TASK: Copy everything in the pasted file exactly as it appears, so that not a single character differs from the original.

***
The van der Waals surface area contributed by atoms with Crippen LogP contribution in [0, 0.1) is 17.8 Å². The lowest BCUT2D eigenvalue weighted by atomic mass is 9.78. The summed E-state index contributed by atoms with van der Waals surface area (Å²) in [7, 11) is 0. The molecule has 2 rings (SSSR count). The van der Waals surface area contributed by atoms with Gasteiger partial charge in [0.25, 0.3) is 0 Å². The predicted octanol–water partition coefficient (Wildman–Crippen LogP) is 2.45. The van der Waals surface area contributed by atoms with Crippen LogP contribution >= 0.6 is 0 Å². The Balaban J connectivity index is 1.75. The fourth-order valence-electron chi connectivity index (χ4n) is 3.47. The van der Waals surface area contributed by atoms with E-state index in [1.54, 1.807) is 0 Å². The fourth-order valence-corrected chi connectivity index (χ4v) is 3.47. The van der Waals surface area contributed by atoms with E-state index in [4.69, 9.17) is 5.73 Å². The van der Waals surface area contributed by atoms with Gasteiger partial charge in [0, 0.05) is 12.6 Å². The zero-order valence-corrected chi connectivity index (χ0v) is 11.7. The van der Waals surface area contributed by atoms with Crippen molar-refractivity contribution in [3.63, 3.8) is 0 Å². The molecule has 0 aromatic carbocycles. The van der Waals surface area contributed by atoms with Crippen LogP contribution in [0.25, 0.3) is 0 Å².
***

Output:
The van der Waals surface area contributed by atoms with Crippen LogP contribution in [0, 0.1) is 17.8 Å². The lowest BCUT2D eigenvalue weighted by atomic mass is 9.78. The summed E-state index contributed by atoms with van der Waals surface area (Å²) in [7, 11) is 0. The molecule has 2 rings (SSSR count). The van der Waals surface area contributed by atoms with Gasteiger partial charge in [0.25, 0.3) is 0 Å². The predicted octanol–water partition coefficient (Wildman–Crippen LogP) is 2.45. The van der Waals surface area contributed by atoms with Crippen LogP contribution >= 0.6 is 0 Å². The Balaban J connectivity index is 1.75. The fourth-order valence-electron chi connectivity index (χ4n) is 3.47. The van der Waals surface area contributed by atoms with E-state index in [1.54, 1.807) is 0 Å². The fourth-order valence-corrected chi connectivity index (χ4v) is 3.47. The van der Waals surface area contributed by atoms with E-state index in [4.69, 9.17) is 5.73 Å². The van der Waals surface area contributed by atoms with Gasteiger partial charge in [0, 0.05) is 12.6 Å². The zero-order valence-corrected chi connectivity index (χ0v) is 11.7. The van der Waals surface area contributed by atoms with Crippen molar-refractivity contribution in [3.63, 3.8) is 0 Å². The molecule has 0 aromatic carbocycles. The van der Waals surface area contributed by atoms with Crippen LogP contribution in [0.25, 0.3) is 0 Å².